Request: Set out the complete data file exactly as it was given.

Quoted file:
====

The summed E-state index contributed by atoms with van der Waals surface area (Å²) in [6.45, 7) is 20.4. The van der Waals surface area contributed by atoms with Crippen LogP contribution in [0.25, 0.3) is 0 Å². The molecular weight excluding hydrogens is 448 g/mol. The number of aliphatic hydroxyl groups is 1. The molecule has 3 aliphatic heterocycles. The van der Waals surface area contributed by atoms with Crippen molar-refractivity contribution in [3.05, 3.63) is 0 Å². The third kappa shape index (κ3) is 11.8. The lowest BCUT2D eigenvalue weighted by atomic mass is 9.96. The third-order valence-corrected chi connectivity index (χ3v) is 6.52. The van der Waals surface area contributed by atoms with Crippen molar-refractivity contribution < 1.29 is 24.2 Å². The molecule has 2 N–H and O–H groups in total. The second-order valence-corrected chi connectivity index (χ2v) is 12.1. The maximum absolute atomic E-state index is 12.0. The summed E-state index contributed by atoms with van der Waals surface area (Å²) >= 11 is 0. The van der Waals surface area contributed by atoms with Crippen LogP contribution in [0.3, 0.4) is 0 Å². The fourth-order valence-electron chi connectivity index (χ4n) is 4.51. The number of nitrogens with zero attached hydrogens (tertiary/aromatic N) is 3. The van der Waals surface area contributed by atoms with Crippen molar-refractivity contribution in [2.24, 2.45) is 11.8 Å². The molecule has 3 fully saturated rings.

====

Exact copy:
The summed E-state index contributed by atoms with van der Waals surface area (Å²) in [6.45, 7) is 20.4. The van der Waals surface area contributed by atoms with Crippen LogP contribution in [0.25, 0.3) is 0 Å². The molecular weight excluding hydrogens is 448 g/mol. The number of aliphatic hydroxyl groups is 1. The molecule has 3 aliphatic heterocycles. The van der Waals surface area contributed by atoms with Crippen molar-refractivity contribution in [3.05, 3.63) is 0 Å². The third kappa shape index (κ3) is 11.8. The lowest BCUT2D eigenvalue weighted by atomic mass is 9.96. The third-order valence-corrected chi connectivity index (χ3v) is 6.52. The van der Waals surface area contributed by atoms with Crippen molar-refractivity contribution < 1.29 is 24.2 Å². The molecule has 2 N–H and O–H groups in total. The second-order valence-corrected chi connectivity index (χ2v) is 12.1. The maximum absolute atomic E-state index is 12.0. The summed E-state index contributed by atoms with van der Waals surface area (Å²) >= 11 is 0. The van der Waals surface area contributed by atoms with Crippen LogP contribution in [0.3, 0.4) is 0 Å². The fourth-order valence-electron chi connectivity index (χ4n) is 4.51. The number of nitrogens with zero attached hydrogens (tertiary/aromatic N) is 3. The van der Waals surface area contributed by atoms with Crippen molar-refractivity contribution in [2.24, 2.45) is 11.8 Å². The molecule has 3 fully saturated rings.